In the early 2000’s, redevelopment took place behind the site of the site of the old Chapel, which is feature 5 (hayricks). As part of this redevelopment, the developers built the inscription stone into a retaining wall.
Feature 2 – Worlds End Farmhouse
From Chapel Close, follow the Oxford Road north for 30 metres and you will come to Worlds End Farmhouse.
The status of Worlds End Farmhouse as a listed building preserved its original appearance. Sadly, it is one of the two features from the annotated photograph which remains today, and the other feature being the trees.
Feature 3 – Barn at Worlds End Farm
The barn, feature 3 in the 1892 photograph, which was adjacent to the Farmhouse, is no longer there (see photo below). Strictly speaking, it was a pair of barns, and I should refer to them in the plural. The developer demolished them and housing took in their place. The housing has a suburban character, and feels incongruent with the setting of the nearby Worlds End Farmhouse.
Feature 4 – Trees
There is a footpath to the north of Worlds End Farmhouse which follows the boundary along World End Farmhouse and Chapel Court. The footpath goes to Beedon Common. Beyond the trees would have been the hayricks (feature 5).
I believe the two large trees you can see (one is an oak) were present in the 1892 photograph see 4. What do you think?
Feature 5 – Hayricks/Rickyard
Feature 5 is the rickyard and is the place where hayricks were constructed. The rickyard would have been located on what is now Chapel Court.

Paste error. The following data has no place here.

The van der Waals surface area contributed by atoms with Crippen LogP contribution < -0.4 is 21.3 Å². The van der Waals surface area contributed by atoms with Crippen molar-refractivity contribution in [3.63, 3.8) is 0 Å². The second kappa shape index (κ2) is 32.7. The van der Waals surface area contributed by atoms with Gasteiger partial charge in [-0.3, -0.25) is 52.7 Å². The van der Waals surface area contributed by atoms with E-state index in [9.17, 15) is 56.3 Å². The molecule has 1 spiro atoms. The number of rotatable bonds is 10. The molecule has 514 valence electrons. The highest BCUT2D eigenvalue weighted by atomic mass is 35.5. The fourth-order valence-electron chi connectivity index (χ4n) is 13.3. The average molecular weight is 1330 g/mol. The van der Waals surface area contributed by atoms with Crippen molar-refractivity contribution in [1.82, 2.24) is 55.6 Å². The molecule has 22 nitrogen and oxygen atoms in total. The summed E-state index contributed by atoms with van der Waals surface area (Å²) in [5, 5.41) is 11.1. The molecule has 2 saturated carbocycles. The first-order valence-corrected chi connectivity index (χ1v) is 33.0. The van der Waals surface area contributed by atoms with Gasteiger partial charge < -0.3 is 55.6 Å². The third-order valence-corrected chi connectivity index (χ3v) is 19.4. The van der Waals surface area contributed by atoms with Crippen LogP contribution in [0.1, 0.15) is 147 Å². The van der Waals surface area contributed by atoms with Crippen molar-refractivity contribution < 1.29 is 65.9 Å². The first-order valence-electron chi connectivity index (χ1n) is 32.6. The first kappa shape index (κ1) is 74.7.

The local farmer built two modern barns on the site of the hayricks, and I speculate this happened in the early 1980’s. In the photo below, you can glimpse the barn in the background, located between the two houses.
The photo below shows the modern barn. The modern barn superceded the hayricks and yet served the same purpose.
The modern barns burnt down and Chapel View sits in its place.
These Ox-Eye daisies were some of the wild flowers growing along the footpath. In Mr Woodley’s day, wild flowers were common. We know this because he wrote about the local flowers in his journal.
The cause of the profusion of wild flowers was traditional farming practises. The Ox-Eye daisies were perhaps a small glimpse of the quality and diversity of flora Mr Woodley’s honeybees would have foraged on.
Feature 6 and 7 – Mr and Mrs Woodley
Last but not least, Mr Woodley and his wife Annie. Recently, I wrote an introductory piece about William Woodley and you can read it here. I hope to write about William and Annie in the future.
Sadly, many of the beautiful features in the photo of Mr & Mrs Woodley’s apiary are gone. Change is inevitable, yet I see a loss beauty in this corner of Worlds End. The new buidlings appear joyless and out of character with the nearby traditional rural houses.
As consolation, I give you this website which I hope you enjoy.
You might be interesting in reading the introductary piece on Mr Woodley <here>.